A Broadway star transforms grocery items into kitschy ‘food for thought’


This article was originally on a blog post platform and may be missing photos, graphics or links. See About archive blog posts.

When Tony Award-winning actor John Lloyd Young showed up to Allee Willis’ home to talk about a potential music collaboration, he brought a gift only fitting for the unabashed lover of kitsch: a box of Triscuits he adorned with rhinestone jewels.

Young, who snagged high praise – and a Tony – for his role as Frankie Valli in the original 2005 Broadway production of “Jersey Boys,” didn’t set out to create pop kitsch. His foray into the world of mixed media art came when his manager gave him a mannequin and suggested he do something with it. He decided to cover her with silver rhinestones, and after seeing the leftover stones all over his home he got inspiration from a surprising place – the food aisle.


“Every time I went to the grocery store, I saw potential,” said the 34-year-old, who has also appeared on the hit show ‘Glee.’ “It turned into an art show.”
Willis, the Grammy-winning and Tony-nominated songwriter known for her massive collection of pop kitsch, thought he needed to show off his work and offered to host his first show in her eccentric Valley Village home, The Allee Willis Museum of Kitsch.

“I wanted my friends to see the work. A lot of artists say the kitsch museum should give me a show. But he was really deserving. I rarely feel inspired to do something; it’s his first show and I’m happy to do that,” Willis said. “It was perfect.”

On Sunday, Young offered a glimpse of his take on pop kitsch with pieces that played off iconic comfort food. There was a wall of blinged-out Good & Plenty boxes, a sparkly domino set that upon closer inspection was actually carefully placed jeweled Kraft macaroni and cheese cartons. A bucket of KFC, a 12-pack of Grape Crush, Spam and boxes of Pop Tarts and Cheerios were among the other food staples that were on display.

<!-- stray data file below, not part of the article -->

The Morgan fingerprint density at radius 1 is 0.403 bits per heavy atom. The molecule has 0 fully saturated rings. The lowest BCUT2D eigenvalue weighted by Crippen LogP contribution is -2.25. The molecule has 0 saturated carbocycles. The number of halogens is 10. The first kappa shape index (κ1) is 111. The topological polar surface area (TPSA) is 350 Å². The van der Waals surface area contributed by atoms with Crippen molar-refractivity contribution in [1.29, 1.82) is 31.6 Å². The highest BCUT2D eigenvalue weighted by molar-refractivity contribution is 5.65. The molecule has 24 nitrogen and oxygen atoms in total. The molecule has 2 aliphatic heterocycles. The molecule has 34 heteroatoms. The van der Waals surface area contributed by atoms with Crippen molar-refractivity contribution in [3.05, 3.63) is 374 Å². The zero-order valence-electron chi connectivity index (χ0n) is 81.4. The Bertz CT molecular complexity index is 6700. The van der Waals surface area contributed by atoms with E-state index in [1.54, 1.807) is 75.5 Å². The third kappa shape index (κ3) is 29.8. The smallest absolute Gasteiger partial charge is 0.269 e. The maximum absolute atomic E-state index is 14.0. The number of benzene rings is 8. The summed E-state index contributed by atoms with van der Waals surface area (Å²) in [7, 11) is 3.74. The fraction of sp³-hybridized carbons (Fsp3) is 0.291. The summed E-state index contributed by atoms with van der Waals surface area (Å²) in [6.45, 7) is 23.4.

The show, ‘Food For Thought,’ acted as a fundraiser for AIDS Project Los Angeles. Young also plans to auction off a number of pieces -- including mixed media works of “Jersey Boys” and “The Color Purple,” which Willis did the score for -- to benefit the organization, including their Necessities of Life program, the nation’s largest network of free-food pantries for low-income people living with HIV/AIDS.
“I never expected to have a show. It keeps me sane as an actor to have something to work on in between shows and auditions,” Young said. “Most of (the food) is iconic. The packages never changed. I loved finding ways to play with them. I essentially got to play with my food.”

-- Gerrick D. Kennedy



Allee Willis, queen of kitsch

Above left) ‘Explosion,’ which features Tony’s pizza boxes. (Above right) ‘Virtue,’ the mannequin that inspired Young’s art.